Once the bezel is gone you’re now able to extract the screws securing the front barrel so you can remove it. Don’t unscrew the front optics assembly yet or you’ll accidentally dismantle the iris mechanism.

While the barrel is still set to infinity mark the alignment of the inner helicoid and the objective’s housing.

Focus the lens to infinity and note how deep this screw sits, you should be able to recreate this later.

It will be difficult to extract these screws, you’ll need a special tool in order to extract these. Don’t remove them for now unless you have that special tool. You’re still able to dismantle everything but you’ll need to do things a bit differently.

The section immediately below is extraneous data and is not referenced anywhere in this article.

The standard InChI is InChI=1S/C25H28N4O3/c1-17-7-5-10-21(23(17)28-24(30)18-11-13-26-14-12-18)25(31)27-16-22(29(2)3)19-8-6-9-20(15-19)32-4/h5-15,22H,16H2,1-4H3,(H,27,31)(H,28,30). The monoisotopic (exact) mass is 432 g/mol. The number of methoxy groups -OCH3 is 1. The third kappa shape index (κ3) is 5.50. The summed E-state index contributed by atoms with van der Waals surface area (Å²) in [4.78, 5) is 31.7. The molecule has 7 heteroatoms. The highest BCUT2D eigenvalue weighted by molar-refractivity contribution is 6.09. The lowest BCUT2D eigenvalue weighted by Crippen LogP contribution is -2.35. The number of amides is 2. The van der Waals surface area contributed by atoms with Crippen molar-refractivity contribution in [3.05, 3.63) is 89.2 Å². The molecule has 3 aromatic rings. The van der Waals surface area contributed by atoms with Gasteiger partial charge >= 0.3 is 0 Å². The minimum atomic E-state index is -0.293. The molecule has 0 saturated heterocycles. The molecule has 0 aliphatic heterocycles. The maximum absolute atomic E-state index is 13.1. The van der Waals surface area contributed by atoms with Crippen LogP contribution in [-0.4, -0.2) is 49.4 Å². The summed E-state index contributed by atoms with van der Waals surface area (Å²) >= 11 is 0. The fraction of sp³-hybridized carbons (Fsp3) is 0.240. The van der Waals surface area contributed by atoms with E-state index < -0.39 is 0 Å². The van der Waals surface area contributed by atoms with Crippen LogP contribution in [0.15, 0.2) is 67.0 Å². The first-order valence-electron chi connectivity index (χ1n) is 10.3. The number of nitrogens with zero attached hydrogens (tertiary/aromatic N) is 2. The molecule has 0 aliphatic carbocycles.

Unscrew the housing of the objective and never forget to note where it separated because this is also the same place where they should mesh. Many people forget to do this so they spend a lot of time guessing the correct position. I’ve written an article on servicing helicoids and be sure to read that so you will know how this is done.

Unscrew the retainer securing the focusing ring and you’re able to remove the ring safely.

Carefully separate the lower and central helicoids, never forget to mark where they parted.

Carefully remove the actuator’s pin and its spring. Be careful not to bend anything here specially the pin. I will also mention that it’s frustrating to put this thing back later during reassembly so study how it works so you’ll know how to efficiently position this later.

Carefully remove the stop-down lever’s mechanism with a special tool. Do not dismantle this any further, I don’t see any benefit in doing that since you’re able to clean everything at this point.